• Create tax incentives for parents to obtain family coverage in the private market. The cur­rent tax treatment of health insurance discrimi­nates against lower-income workers and families. Thus, for many low-income families, SCHIP is the only affordable option for their children. Pol­icymakers should fix this inequity by building on the President's health care tax proposal. Specifi­cally, they should give parents a tax subsidy (a tax credit or a deduction) to assist them in obtaining private coverage, either through their employers or independently, and should allow parents with SCHIP-eligible children to use SCHIP funds to supplement the tax benefit for family coverage.
  • Improve private-sector coverage options. Expanding the availability of affordable, private coverage options is important to helping lower-income working families obtain private health insurance. Allowing individuals to purchase cov­erage from outside their own states, establishing state-based health insurance exchanges, and transforming existing subsidies into direct finan­cial assistance to help families purchase private coverage are three ways to increase the availabil­ity and affordability of coverage.[34]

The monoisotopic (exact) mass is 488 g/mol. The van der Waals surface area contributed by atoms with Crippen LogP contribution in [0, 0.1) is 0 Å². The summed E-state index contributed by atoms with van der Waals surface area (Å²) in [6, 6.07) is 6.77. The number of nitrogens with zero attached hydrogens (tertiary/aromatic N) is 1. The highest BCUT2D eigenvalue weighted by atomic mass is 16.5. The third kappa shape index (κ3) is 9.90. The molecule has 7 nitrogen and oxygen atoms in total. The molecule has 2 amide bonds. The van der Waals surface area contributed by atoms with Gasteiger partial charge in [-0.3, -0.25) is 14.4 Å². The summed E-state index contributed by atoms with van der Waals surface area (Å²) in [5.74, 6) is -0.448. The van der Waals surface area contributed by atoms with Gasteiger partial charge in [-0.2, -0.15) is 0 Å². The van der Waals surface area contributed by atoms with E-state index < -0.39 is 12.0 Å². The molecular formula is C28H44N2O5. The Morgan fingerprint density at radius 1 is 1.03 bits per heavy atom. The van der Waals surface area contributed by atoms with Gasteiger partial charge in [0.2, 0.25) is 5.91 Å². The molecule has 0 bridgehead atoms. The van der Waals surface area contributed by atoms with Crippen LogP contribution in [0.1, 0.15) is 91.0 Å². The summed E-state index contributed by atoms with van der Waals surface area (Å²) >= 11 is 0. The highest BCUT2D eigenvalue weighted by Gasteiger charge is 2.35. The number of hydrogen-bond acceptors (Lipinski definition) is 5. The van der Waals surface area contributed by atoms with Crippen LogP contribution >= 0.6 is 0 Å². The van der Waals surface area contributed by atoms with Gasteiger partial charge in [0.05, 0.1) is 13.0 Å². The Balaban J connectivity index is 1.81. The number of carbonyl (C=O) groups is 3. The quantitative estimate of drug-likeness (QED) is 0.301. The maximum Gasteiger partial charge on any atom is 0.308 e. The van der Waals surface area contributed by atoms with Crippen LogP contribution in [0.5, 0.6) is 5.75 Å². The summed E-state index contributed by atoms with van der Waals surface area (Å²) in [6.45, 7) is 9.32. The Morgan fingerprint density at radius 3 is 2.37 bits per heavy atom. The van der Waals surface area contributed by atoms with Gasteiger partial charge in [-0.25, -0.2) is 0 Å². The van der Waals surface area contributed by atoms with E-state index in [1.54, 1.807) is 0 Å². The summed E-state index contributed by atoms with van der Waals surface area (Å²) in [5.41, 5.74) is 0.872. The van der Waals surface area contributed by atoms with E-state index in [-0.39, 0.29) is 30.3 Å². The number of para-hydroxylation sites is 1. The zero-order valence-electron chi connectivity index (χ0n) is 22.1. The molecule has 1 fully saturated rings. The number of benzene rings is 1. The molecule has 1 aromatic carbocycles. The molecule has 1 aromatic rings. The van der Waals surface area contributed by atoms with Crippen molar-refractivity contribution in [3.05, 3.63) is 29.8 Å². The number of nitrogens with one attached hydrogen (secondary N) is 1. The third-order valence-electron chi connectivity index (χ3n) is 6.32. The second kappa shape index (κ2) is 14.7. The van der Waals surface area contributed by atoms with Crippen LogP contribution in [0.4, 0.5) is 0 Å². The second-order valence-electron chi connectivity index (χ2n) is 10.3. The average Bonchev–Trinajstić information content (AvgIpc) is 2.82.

Continuation or-worse-expansion of the SCHIP status quo is unacceptable. It sets the program on a path toward becoming an entitlement, adds additional fiscal burdens on states and federal taxpay­ers, and even crowds out existing private coverage.